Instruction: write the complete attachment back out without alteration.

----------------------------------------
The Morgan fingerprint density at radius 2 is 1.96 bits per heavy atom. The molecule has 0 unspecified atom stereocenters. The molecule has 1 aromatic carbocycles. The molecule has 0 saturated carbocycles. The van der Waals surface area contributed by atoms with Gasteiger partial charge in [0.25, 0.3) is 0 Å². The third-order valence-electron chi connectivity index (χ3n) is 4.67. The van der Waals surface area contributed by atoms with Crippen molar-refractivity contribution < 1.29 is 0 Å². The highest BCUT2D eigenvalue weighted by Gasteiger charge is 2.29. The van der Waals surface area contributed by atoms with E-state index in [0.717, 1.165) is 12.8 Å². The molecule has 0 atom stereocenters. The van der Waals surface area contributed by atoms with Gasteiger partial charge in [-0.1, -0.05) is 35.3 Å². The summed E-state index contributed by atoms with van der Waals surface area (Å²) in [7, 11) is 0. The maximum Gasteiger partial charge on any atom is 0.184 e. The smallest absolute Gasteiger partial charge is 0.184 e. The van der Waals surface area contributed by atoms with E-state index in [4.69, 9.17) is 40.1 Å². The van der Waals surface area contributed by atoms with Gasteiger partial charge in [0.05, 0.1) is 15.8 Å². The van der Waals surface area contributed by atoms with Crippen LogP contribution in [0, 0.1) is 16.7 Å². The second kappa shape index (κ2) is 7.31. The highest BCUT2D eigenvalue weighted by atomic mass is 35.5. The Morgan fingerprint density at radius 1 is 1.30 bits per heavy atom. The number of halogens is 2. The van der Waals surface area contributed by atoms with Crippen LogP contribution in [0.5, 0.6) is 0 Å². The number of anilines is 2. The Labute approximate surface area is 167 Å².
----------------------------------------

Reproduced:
The Morgan fingerprint density at radius 2 is 1.96 bits per heavy atom. The molecule has 0 unspecified atom stereocenters. The molecule has 1 aromatic carbocycles. The molecule has 0 saturated carbocycles. The van der Waals surface area contributed by atoms with Gasteiger partial charge in [0.25, 0.3) is 0 Å². The third-order valence-electron chi connectivity index (χ3n) is 4.67. The van der Waals surface area contributed by atoms with Crippen molar-refractivity contribution < 1.29 is 0 Å². The highest BCUT2D eigenvalue weighted by Gasteiger charge is 2.29. The van der Waals surface area contributed by atoms with E-state index in [0.717, 1.165) is 12.8 Å². The molecule has 0 atom stereocenters. The van der Waals surface area contributed by atoms with Gasteiger partial charge in [-0.1, -0.05) is 35.3 Å². The summed E-state index contributed by atoms with van der Waals surface area (Å²) in [7, 11) is 0. The maximum Gasteiger partial charge on any atom is 0.184 e. The smallest absolute Gasteiger partial charge is 0.184 e. The van der Waals surface area contributed by atoms with E-state index in [4.69, 9.17) is 40.1 Å². The van der Waals surface area contributed by atoms with Gasteiger partial charge in [0.05, 0.1) is 15.8 Å². The van der Waals surface area contributed by atoms with Crippen LogP contribution in [0, 0.1) is 16.7 Å². The second kappa shape index (κ2) is 7.31. The highest BCUT2D eigenvalue weighted by atomic mass is 35.5. The Morgan fingerprint density at radius 1 is 1.30 bits per heavy atom. The number of halogens is 2. The van der Waals surface area contributed by atoms with Crippen LogP contribution in [0.5, 0.6) is 0 Å². The number of anilines is 2. The Labute approximate surface area is 167 Å².